Nat King Cole had his own program preceding MTV’s existence by more than twenty years. Soul Train is the second-longest-running syndicated program in history; America’s Black Forum is the third. It’s safe to say there were a few black folk on television prior to Michael’s backward strut. Robbing those others of their achievements doesn’t transform someone into MLK post-mortem.

Do not tell us how you care about the children/the family/the significant other, then proceed toward immediately pimping out images of the deceased and filing massive lawsuits on their behalf. It is clear all you care about is the money. Fair enough. Money is important. But sanctimonious testimonials as to how you are the only selfless thing standing between a cruel, cruel world trying to pilfer royalties of the special Limited-Edition Chia Michael Jackson and the poor innocent dears already richer than Midas are enough to make anyone retch before reaching across the red carpet to slap some sense into your fool head.

Speaking of which, cheers to a little personal responsibility in the matter. Michael’s problems didn’t begin with Conrad Murray. Amy’s ex-husband might have gotten her hooked, but it’s pretty clear she enjoyed staying there. And as to Whitney, the aforementioned villain Bobby Brown was actually performing in concert on the night she was sliding beneath the suds.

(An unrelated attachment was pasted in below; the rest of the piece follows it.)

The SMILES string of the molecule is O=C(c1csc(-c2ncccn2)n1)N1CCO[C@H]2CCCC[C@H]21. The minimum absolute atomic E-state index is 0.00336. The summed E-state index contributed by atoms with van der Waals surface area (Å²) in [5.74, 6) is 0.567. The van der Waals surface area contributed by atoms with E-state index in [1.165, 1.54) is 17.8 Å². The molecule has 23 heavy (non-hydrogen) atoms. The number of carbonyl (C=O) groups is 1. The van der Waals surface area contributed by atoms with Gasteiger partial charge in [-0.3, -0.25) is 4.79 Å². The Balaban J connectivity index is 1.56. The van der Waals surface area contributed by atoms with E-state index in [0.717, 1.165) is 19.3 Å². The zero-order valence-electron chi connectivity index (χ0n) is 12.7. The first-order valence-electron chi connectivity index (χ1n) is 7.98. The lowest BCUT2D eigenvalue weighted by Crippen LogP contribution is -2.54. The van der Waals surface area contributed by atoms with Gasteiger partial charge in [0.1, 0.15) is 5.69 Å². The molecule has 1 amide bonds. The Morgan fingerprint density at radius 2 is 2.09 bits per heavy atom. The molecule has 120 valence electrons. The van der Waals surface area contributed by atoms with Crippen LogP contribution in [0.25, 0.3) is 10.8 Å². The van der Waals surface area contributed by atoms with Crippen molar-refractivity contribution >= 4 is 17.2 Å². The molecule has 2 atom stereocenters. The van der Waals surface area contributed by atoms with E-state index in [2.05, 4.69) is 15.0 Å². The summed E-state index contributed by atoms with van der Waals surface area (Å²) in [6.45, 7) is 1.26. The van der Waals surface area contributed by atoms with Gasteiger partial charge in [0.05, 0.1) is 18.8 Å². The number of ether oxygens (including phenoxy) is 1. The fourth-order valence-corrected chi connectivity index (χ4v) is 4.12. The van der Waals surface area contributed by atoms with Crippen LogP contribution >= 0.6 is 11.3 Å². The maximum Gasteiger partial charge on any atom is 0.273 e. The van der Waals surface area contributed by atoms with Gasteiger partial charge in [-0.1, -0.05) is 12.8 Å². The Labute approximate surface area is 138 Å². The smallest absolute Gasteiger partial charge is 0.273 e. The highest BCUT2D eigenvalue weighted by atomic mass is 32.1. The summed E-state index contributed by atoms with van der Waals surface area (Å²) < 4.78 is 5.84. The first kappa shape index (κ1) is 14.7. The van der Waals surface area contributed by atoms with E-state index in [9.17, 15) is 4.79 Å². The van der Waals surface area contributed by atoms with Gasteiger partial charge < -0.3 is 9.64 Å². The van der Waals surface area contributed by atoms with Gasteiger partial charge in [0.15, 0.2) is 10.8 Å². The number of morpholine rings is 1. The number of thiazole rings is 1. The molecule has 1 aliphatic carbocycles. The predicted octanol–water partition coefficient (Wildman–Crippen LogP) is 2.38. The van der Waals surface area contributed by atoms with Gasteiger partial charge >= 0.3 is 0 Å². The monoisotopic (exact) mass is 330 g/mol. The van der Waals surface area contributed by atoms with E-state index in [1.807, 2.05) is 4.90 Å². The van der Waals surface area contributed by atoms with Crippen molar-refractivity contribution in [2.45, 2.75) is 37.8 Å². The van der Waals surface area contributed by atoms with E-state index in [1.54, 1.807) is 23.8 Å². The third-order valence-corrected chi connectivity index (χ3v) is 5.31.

And please curb the excessive praise. In the week since Whitney’s passing her supposed friends told us she was the greatest singer of her generation (agreed); she was the greatest singer of the century (doubtful); and she was the greatest singer who ever lived (suggesting her advocates smoke as much crack as Whit ever did). Even at her four-hour (YES, it was actually FOUR HOURS) funeral actor Kevin Costner eulogized that once she arrived in the Great Beyond the Lord Almighty Himself would be doubtful even He could create such a magnificent creature. (There are many inappropriate places for blasphemy, but delivering it at someone’s funeral tops the list.) 

Finally, and this cannot be stressed enough, do not confuse great ability with being a great person. Listening to such conflation during recent celebrity deaths has been sickening. We’re first to admit one or two of Michael’s songs still have us tapping our toes. He was also guilty of some highly questionable behavior. Amy led a tragic life, but tragedy is only one ingredient of martyrdom. Whitney had a fabulous voice. It doesn’t mean she was anything more than a great singer. Even Mahatma Gandhi wasn’t as great as he’s cracked up to be.

Amid the multitude of interviews following her demise was a conversation with the principal of Whitney E. Houston Academy. It used to be that public buildings were never named after living people, mainly because the honorees might turn out to be addicts or deviants, and no one wants their children attending Hophead Jr. High. They appear proud of it now.

So please, family members and friends of recently deceased celebrities, resist the temptation to fabricate a divine myth out of whole cloth. Too much of it lying around these days was threadbare from the start. Appreciate the genuine accomplishments, pass over the unseemliness, and simply recognize sometimes the old ways are best. Foremost among these is practicing discretion while in the wake of a wake.